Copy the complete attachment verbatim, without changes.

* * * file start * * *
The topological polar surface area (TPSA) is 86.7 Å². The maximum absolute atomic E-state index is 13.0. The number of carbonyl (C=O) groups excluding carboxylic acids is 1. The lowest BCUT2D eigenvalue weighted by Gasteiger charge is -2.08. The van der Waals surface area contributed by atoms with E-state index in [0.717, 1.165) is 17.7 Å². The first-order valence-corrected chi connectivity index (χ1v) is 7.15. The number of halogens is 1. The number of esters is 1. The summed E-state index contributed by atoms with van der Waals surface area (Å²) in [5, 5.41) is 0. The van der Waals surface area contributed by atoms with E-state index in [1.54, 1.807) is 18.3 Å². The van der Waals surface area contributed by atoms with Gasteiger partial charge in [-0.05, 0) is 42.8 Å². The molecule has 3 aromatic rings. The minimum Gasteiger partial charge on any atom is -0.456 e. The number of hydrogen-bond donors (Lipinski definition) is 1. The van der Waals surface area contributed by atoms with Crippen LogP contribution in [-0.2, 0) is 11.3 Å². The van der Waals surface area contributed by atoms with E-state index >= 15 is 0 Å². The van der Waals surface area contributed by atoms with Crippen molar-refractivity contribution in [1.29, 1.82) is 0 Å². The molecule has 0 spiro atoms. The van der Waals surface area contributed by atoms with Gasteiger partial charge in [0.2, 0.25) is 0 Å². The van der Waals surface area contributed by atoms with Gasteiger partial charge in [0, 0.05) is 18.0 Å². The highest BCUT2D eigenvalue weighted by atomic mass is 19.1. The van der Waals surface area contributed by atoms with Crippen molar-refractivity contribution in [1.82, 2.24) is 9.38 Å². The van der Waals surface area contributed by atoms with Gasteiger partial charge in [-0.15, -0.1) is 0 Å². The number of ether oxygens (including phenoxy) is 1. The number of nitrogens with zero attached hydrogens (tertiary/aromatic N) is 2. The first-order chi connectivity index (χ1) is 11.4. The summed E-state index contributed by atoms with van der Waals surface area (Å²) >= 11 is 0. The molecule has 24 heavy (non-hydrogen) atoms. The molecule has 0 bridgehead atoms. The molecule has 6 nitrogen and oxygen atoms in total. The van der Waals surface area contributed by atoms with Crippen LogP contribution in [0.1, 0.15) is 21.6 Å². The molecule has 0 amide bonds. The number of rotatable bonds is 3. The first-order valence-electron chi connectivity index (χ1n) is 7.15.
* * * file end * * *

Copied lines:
The topological polar surface area (TPSA) is 86.7 Å². The maximum absolute atomic E-state index is 13.0. The number of carbonyl (C=O) groups excluding carboxylic acids is 1. The lowest BCUT2D eigenvalue weighted by Gasteiger charge is -2.08. The van der Waals surface area contributed by atoms with E-state index in [0.717, 1.165) is 17.7 Å². The first-order valence-corrected chi connectivity index (χ1v) is 7.15. The number of halogens is 1. The number of esters is 1. The summed E-state index contributed by atoms with van der Waals surface area (Å²) in [5, 5.41) is 0. The van der Waals surface area contributed by atoms with E-state index in [1.54, 1.807) is 18.3 Å². The van der Waals surface area contributed by atoms with Gasteiger partial charge in [-0.05, 0) is 42.8 Å². The molecule has 3 aromatic rings. The minimum Gasteiger partial charge on any atom is -0.456 e. The number of hydrogen-bond donors (Lipinski definition) is 1. The van der Waals surface area contributed by atoms with Crippen LogP contribution in [-0.2, 0) is 11.3 Å². The van der Waals surface area contributed by atoms with E-state index >= 15 is 0 Å². The van der Waals surface area contributed by atoms with Crippen molar-refractivity contribution in [1.29, 1.82) is 0 Å². The molecule has 0 spiro atoms. The van der Waals surface area contributed by atoms with Gasteiger partial charge in [0.2, 0.25) is 0 Å². The van der Waals surface area contributed by atoms with Gasteiger partial charge in [0, 0.05) is 18.0 Å². The highest BCUT2D eigenvalue weighted by atomic mass is 19.1. The van der Waals surface area contributed by atoms with Crippen molar-refractivity contribution in [1.82, 2.24) is 9.38 Å². The van der Waals surface area contributed by atoms with Gasteiger partial charge in [-0.15, -0.1) is 0 Å². The number of ether oxygens (including phenoxy) is 1. The number of nitrogens with zero attached hydrogens (tertiary/aromatic N) is 2. The first-order chi connectivity index (χ1) is 11.4. The summed E-state index contributed by atoms with van der Waals surface area (Å²) >= 11 is 0. The molecule has 24 heavy (non-hydrogen) atoms. The molecule has 0 bridgehead atoms. The molecule has 6 nitrogen and oxygen atoms in total. The van der Waals surface area contributed by atoms with Crippen LogP contribution in [0.1, 0.15) is 21.6 Å². The molecule has 0 amide bonds. The number of rotatable bonds is 3. The first-order valence-electron chi connectivity index (χ1n) is 7.15.